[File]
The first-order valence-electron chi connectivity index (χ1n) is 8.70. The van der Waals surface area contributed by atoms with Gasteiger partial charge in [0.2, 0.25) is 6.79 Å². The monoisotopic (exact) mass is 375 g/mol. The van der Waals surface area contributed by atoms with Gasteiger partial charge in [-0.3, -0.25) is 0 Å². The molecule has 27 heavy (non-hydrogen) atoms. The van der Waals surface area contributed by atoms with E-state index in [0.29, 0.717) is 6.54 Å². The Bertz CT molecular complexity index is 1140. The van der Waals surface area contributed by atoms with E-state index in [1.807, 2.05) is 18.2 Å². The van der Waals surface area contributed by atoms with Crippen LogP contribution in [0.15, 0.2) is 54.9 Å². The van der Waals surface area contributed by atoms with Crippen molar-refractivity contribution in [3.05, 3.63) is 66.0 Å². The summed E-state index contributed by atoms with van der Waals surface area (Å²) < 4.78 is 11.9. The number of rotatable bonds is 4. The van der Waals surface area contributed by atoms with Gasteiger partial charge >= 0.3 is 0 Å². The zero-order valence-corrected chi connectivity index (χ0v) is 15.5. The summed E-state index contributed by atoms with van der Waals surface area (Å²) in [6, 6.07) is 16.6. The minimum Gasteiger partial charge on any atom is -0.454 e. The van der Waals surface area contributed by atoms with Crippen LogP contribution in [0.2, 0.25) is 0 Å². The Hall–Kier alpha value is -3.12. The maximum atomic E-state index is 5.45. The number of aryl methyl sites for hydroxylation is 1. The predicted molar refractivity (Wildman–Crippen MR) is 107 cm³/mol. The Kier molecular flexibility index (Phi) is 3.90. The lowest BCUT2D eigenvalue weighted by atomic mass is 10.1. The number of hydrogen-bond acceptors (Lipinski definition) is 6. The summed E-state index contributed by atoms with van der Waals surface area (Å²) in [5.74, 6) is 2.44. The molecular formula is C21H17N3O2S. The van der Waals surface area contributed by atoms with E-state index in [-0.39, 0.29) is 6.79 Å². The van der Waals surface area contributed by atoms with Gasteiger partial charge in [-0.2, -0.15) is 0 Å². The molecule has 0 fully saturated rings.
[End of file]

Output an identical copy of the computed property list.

The first-order valence-electron chi connectivity index (χ1n) is 8.70. The van der Waals surface area contributed by atoms with Gasteiger partial charge in [0.2, 0.25) is 6.79 Å². The monoisotopic (exact) mass is 375 g/mol. The van der Waals surface area contributed by atoms with Gasteiger partial charge in [-0.3, -0.25) is 0 Å². The molecule has 27 heavy (non-hydrogen) atoms. The van der Waals surface area contributed by atoms with E-state index in [0.29, 0.717) is 6.54 Å². The Bertz CT molecular complexity index is 1140. The van der Waals surface area contributed by atoms with E-state index in [1.807, 2.05) is 18.2 Å². The van der Waals surface area contributed by atoms with Crippen LogP contribution in [0.15, 0.2) is 54.9 Å². The van der Waals surface area contributed by atoms with Crippen molar-refractivity contribution in [3.05, 3.63) is 66.0 Å². The summed E-state index contributed by atoms with van der Waals surface area (Å²) < 4.78 is 11.9. The number of rotatable bonds is 4. The van der Waals surface area contributed by atoms with Gasteiger partial charge >= 0.3 is 0 Å². The zero-order valence-corrected chi connectivity index (χ0v) is 15.5. The summed E-state index contributed by atoms with van der Waals surface area (Å²) in [6, 6.07) is 16.6. The minimum Gasteiger partial charge on any atom is -0.454 e. The van der Waals surface area contributed by atoms with Crippen LogP contribution in [0.2, 0.25) is 0 Å². The Hall–Kier alpha value is -3.12. The maximum atomic E-state index is 5.45. The number of aryl methyl sites for hydroxylation is 1. The predicted molar refractivity (Wildman–Crippen MR) is 107 cm³/mol. The Kier molecular flexibility index (Phi) is 3.90. The lowest BCUT2D eigenvalue weighted by atomic mass is 10.1. The number of hydrogen-bond acceptors (Lipinski definition) is 6. The summed E-state index contributed by atoms with van der Waals surface area (Å²) in [5.74, 6) is 2.44. The molecular formula is C21H17N3O2S. The van der Waals surface area contributed by atoms with E-state index in [-0.39, 0.29) is 6.79 Å². The van der Waals surface area contributed by atoms with Gasteiger partial charge in [-0.2, -0.15) is 0 Å². The molecule has 0 fully saturated rings.